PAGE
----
GUATEMALA: Adoption laws tightened

[12 December 2007] - Guatemala's Congress has passed a new bill that it hopes will tighten adoption rules in the country.

The new law will eliminate mediators, create a federal adoption agency and prohibit birth parents from receiving financial compensation.

The government has been under pressure to curb a controversial trade where intermediaries are paid up to $40,000 (£19,600) to arrange an adoption.

Almost 5,000 Guatemalan babies were adopted by foreigners in 2006.

The UN says most of the children went to the United States, making Guatemala the second largest source of children adopted in the US, after China.

President Oscar Berger is expected to sign the bill into law.

Ethical worries

"We hope to bring an end to these criminal mafias of lawyers and illegal foster homes that have run adoptions in the country," Congresswoman Nineth Montenegro told reporters after the vote.

Currently, Guatemalan adoptions are handled by notaries who work with birth mothers, determine if babies are surrendered willingly, hire foster mothers and handle the paperwork.

Critics have claimed that the system allows birth mothers to sell their babies for profit, and some adoptive parents worry that their babies might have come to them through unethical means.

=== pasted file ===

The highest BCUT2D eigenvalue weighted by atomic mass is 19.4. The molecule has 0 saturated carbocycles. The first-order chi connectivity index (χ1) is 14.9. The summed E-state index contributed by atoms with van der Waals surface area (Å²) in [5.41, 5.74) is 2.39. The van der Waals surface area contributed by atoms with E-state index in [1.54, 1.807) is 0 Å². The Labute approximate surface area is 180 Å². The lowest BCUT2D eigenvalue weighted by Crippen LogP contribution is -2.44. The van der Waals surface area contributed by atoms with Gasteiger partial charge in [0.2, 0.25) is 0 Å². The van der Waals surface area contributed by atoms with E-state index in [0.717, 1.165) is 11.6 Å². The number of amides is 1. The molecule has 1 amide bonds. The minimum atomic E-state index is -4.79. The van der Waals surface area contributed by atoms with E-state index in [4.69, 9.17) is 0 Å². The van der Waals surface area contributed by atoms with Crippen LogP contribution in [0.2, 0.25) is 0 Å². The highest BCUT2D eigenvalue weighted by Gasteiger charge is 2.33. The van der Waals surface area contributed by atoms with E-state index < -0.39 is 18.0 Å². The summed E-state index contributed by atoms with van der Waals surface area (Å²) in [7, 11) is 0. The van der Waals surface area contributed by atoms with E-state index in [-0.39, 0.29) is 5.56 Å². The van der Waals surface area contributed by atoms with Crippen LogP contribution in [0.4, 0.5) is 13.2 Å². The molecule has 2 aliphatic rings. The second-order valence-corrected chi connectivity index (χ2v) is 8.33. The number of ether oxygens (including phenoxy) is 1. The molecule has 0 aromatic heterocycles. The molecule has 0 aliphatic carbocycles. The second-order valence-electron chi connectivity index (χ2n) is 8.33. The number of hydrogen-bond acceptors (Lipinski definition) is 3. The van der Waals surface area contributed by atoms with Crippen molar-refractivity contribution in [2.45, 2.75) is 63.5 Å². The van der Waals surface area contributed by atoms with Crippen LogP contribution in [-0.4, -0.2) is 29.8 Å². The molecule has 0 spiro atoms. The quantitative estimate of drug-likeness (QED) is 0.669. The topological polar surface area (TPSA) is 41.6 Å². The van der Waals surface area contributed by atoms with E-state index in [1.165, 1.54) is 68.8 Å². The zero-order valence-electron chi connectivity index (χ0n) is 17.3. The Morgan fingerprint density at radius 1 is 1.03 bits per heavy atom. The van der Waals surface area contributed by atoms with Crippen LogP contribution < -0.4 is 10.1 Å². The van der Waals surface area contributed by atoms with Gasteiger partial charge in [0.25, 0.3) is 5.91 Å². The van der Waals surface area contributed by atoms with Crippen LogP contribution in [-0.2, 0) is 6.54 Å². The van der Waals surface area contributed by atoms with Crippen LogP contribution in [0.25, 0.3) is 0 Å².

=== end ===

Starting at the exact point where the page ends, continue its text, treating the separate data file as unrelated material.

In March, the US state department warned American citizens to avoid Guatemalan adoptions entirely until the process was better regulated.

The reforms come as Guatemala, like the US, moves toward a 2008 deadline for complying with an international adoption treaty, the Hague Convention on Intercountry Adoption.

There had been fears in the US that the changes would leave in limbo about 3,700 children already matched with prospective parents.

However, the new law should allow all adoptions already in process to go through under the current rules.

The US state department had urged Guatemala to make an exception for pending cases.


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